Cuimín: You know what, terrible is what it is. Terrible for him and terrible for business.  

Áed: What bothered me about it all, now, I wasn’t there or anything, but do you know what really bothered me? The way they keep going on about how your one turned into a fox after he died. That fili came through yesterday, and on and on he went about herself being a fox.  

Cuimín: Well, that is fairly noteworthy. 

Áed: Is it though? Is it actually? I mean you can’t move for someone turning into an animal these days. Everyone is at it. Someone is cursed, someone is doing the cursing, some god, some druid. 

Cuimín: I suppose you have Lir’s kids. 

Áed: Exactly! Those children of his and your man the leader of the Fianna. Fintan or something. His first wife was a deer.  

Cuimín: I think he’s some relation to his dogs as well. First cousins or something. 

Áed: Arrah now, cousins? I mean you can’t walk around Ireland without running into a rooster who went to school with your aunt.  

Cuimín: Didn’t Airitech have a few sons who were wolves? 

Áed: No daughters, it was Laigneach Faelad who had the sons who were wolves. But the fact that you can forget who had what kids who were wolves speaks volumes.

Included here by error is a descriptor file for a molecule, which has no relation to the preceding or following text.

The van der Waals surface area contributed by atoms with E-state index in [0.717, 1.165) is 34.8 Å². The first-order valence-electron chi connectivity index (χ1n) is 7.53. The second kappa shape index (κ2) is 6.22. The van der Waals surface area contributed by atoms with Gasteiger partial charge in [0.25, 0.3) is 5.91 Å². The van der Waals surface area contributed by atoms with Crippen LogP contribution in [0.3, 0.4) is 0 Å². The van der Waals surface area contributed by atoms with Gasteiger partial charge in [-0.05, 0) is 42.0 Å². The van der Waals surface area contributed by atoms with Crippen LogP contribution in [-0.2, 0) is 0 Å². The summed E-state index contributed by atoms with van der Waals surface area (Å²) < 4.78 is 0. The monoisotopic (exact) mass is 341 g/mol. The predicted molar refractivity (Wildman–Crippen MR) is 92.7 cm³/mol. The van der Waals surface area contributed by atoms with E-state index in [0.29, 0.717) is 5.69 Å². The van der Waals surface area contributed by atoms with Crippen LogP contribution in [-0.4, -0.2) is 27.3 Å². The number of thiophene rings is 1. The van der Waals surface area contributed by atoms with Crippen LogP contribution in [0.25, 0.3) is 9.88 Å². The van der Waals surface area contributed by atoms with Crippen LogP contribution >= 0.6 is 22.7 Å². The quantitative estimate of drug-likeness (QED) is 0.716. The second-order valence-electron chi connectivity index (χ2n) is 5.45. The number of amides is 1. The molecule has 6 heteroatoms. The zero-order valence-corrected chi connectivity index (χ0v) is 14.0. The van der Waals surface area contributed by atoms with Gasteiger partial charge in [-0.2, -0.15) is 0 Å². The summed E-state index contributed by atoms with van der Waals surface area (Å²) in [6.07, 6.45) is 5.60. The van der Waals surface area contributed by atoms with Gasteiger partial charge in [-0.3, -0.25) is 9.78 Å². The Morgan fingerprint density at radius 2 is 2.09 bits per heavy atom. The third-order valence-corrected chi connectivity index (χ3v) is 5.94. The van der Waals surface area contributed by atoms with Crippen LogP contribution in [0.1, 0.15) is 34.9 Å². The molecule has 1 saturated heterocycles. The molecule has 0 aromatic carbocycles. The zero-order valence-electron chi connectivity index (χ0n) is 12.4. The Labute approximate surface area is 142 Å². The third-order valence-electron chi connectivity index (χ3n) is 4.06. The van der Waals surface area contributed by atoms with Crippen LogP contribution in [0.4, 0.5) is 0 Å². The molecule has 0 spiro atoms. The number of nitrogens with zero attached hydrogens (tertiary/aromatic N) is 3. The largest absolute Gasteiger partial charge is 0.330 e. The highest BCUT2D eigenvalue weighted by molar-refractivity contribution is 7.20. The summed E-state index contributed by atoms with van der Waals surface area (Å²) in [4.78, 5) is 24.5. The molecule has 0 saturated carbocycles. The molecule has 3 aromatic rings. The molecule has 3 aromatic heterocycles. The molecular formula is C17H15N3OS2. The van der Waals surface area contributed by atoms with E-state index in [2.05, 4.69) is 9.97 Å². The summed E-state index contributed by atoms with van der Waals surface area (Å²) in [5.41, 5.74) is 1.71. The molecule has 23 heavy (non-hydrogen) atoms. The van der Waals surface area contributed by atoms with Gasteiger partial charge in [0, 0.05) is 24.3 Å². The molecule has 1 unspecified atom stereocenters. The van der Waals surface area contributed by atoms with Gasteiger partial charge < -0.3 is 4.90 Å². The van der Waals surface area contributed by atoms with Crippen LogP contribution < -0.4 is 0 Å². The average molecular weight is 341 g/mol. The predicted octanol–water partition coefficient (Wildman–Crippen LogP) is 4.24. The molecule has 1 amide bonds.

Cuimín: I suppose you have a point all right.  

Áed: Say what you want about those Christians, but very few of them change into animals. 

Cuimín: Yeah… I suppose a pillar of salt would be more useful, in a practical sense.  

Áed: Exactly. Maybe they’re on to something. That’s all I’m saying. Admittedly, the ritualised cannibalism is a bit odd. But at least, you’ve a very low chance of being turned into a squirrel.  

About the Author

Jerry McAuliffe was born in Cork, lives in Limerick and currently works in a small upstairs office with very little natural light. When this pale office dweller does emerge, it is to forage for coffee and biscuits. He has a wonderful wife and two amazing girls. His recent internet search history reveals an interest in history, politics and how to do a French braid on a two year-old. Jerry mostly writes short stories and short plays driven by 3am questions about the world. He is glad and still surprised that people enjoy them.